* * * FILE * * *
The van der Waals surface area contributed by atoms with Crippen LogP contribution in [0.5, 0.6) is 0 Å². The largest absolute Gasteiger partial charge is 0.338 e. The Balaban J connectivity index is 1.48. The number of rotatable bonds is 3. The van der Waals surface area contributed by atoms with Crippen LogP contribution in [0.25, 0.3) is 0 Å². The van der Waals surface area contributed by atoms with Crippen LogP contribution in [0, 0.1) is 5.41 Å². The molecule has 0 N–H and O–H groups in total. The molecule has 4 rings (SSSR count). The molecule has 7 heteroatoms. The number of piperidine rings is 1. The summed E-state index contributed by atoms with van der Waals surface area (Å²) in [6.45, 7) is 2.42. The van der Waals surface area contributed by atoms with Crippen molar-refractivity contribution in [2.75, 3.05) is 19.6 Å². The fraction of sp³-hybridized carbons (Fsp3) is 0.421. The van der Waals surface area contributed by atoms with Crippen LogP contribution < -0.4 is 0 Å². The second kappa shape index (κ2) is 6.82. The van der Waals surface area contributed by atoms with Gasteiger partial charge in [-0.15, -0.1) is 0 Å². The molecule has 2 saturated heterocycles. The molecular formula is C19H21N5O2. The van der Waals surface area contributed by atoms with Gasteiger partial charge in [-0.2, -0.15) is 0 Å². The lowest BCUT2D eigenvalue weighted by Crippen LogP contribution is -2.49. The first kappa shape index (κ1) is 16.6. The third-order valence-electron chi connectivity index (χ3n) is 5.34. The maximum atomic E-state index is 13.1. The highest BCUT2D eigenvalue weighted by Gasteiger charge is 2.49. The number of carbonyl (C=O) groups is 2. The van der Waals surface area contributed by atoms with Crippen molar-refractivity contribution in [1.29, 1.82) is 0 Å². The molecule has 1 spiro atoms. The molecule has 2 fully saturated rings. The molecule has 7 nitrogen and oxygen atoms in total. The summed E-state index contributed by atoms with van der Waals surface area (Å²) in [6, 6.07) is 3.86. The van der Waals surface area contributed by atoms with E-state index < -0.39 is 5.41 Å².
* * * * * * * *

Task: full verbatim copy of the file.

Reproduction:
The van der Waals surface area contributed by atoms with Crippen LogP contribution in [0.5, 0.6) is 0 Å². The largest absolute Gasteiger partial charge is 0.338 e. The Balaban J connectivity index is 1.48. The number of rotatable bonds is 3. The van der Waals surface area contributed by atoms with Crippen LogP contribution in [0.25, 0.3) is 0 Å². The van der Waals surface area contributed by atoms with Crippen LogP contribution in [0, 0.1) is 5.41 Å². The molecule has 0 N–H and O–H groups in total. The molecule has 4 rings (SSSR count). The molecule has 7 heteroatoms. The number of piperidine rings is 1. The summed E-state index contributed by atoms with van der Waals surface area (Å²) in [6.45, 7) is 2.42. The van der Waals surface area contributed by atoms with Crippen molar-refractivity contribution in [2.75, 3.05) is 19.6 Å². The fraction of sp³-hybridized carbons (Fsp3) is 0.421. The van der Waals surface area contributed by atoms with Crippen LogP contribution < -0.4 is 0 Å². The second kappa shape index (κ2) is 6.82. The van der Waals surface area contributed by atoms with Gasteiger partial charge in [-0.15, -0.1) is 0 Å². The molecule has 2 saturated heterocycles. The molecular formula is C19H21N5O2. The van der Waals surface area contributed by atoms with Gasteiger partial charge in [-0.2, -0.15) is 0 Å². The lowest BCUT2D eigenvalue weighted by Crippen LogP contribution is -2.49. The first kappa shape index (κ1) is 16.6. The third-order valence-electron chi connectivity index (χ3n) is 5.34. The maximum atomic E-state index is 13.1. The highest BCUT2D eigenvalue weighted by Gasteiger charge is 2.49. The number of carbonyl (C=O) groups is 2. The van der Waals surface area contributed by atoms with Crippen molar-refractivity contribution in [1.29, 1.82) is 0 Å². The molecule has 1 spiro atoms. The molecule has 2 fully saturated rings. The molecule has 7 nitrogen and oxygen atoms in total. The summed E-state index contributed by atoms with van der Waals surface area (Å²) in [6, 6.07) is 3.86. The van der Waals surface area contributed by atoms with E-state index < -0.39 is 5.41 Å².